Cuckoos are loudly and obviously making their presence felt and I have heard both male and females calling. There were at least three individuals present on Sunday morning. We are still waiting for our first report of what is probably our rarest regular breeding bird. Turtle Doves do tend to arrive later than some of our other migrants and so we still hope that they will return. With problems on their overwintering grounds and rapacious, ignorant hunters on their migration routes it is a wonder that they still make it through.
Three Wheatears were near the farm at Noke on one of the sheep fields and four Whinchat were out at the Pill on Saturday. Wheatears have been fewer and further between than on previous years but we often see many more and for longer during the late summer early autumn period when they return.
There are still two Common Cranes in the vicinity and there may indeed be four. They are roving over the whole of Otmoor both Reserve, MOD and private farmland. There is no regular pattern to their feeding preferences and so their presence is unpredictable. They are more likely to be seen when commuting between areas and are probably better not being pursued as if undisturbed they might stay around a bit longer.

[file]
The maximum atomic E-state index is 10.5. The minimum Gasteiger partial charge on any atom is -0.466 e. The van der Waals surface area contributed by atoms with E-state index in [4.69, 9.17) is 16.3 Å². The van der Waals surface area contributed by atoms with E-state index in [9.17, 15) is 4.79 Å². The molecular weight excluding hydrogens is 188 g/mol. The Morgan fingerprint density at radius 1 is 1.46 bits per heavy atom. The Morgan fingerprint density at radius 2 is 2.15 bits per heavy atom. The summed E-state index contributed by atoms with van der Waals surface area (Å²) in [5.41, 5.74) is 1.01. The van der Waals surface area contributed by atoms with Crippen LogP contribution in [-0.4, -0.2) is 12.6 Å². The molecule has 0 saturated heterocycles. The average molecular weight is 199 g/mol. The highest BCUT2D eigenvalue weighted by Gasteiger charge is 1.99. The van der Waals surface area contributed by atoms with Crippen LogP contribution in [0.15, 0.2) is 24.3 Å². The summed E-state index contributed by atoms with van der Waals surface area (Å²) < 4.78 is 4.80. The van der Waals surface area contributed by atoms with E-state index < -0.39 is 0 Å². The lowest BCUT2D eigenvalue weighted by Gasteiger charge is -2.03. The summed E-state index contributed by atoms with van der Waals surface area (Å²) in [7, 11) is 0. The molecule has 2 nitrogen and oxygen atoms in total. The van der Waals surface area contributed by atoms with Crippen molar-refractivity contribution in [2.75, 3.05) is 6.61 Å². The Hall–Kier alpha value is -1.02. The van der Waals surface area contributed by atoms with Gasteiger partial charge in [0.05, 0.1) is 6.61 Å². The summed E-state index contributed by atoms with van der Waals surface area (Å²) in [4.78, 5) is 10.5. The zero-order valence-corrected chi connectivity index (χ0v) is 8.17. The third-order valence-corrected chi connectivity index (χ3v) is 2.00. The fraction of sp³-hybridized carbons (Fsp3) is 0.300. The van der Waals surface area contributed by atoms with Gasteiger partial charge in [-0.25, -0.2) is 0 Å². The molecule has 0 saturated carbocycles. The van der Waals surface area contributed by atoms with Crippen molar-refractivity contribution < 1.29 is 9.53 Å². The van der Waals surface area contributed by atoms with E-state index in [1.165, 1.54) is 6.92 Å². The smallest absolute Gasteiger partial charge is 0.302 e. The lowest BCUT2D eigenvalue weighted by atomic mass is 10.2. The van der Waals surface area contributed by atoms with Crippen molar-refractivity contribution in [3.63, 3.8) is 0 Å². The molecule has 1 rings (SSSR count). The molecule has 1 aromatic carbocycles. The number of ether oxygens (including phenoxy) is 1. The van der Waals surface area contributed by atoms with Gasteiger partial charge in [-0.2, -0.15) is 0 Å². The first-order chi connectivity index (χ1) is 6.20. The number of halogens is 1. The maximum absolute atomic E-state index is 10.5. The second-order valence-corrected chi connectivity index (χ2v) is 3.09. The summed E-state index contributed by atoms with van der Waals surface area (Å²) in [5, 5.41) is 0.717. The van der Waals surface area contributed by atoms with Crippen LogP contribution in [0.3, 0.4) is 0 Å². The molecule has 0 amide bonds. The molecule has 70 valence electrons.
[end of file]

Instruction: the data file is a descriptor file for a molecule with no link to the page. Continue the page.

Cranes in transit (c) Nick Truby
Finally late stayers on the moor and early morning visitors are frequently seeing a Barn Owl hunting in the Carpark Field. This can often prove to be the icing on the cake to a visit, to what at the moment is a very exciting and “birdy” place.


Hunting Owl and Sunset (c) Tom Nicholson-Lailey

Thursday, 23 April 2015

Midweek Update Terns and Cranes

Black Tern (c) the Gunslinger
It has been an exciting few days on the moor. There have been some scarcer species seen and the visiting Common Cranes have thrown up some interesting information.
On Monday there was a Little Gull feeding with Black headed Gulls over the distant lagoon on Ashgrave, a species that has not been seen on Otmoor for quite a number of years.
There  has been a fine male Whinchat visible from the second screen. It has been using a willow to hunt from that just elevates it above the surrounding reeds.
Wednesdays Cranes (c) the  Gunslinger

Sundays Cranes (c) JR
The two Cranes present at the end of last week and over the weekend were replaced by a pair from the Slimbridge reintroduction programme. The more recent pair hatched in 2012 and are fully colour ringed and fitted with transmitters. The weekend pair were unringed. It will be interesting to see over the next few weeks if any or all of these birds hang around.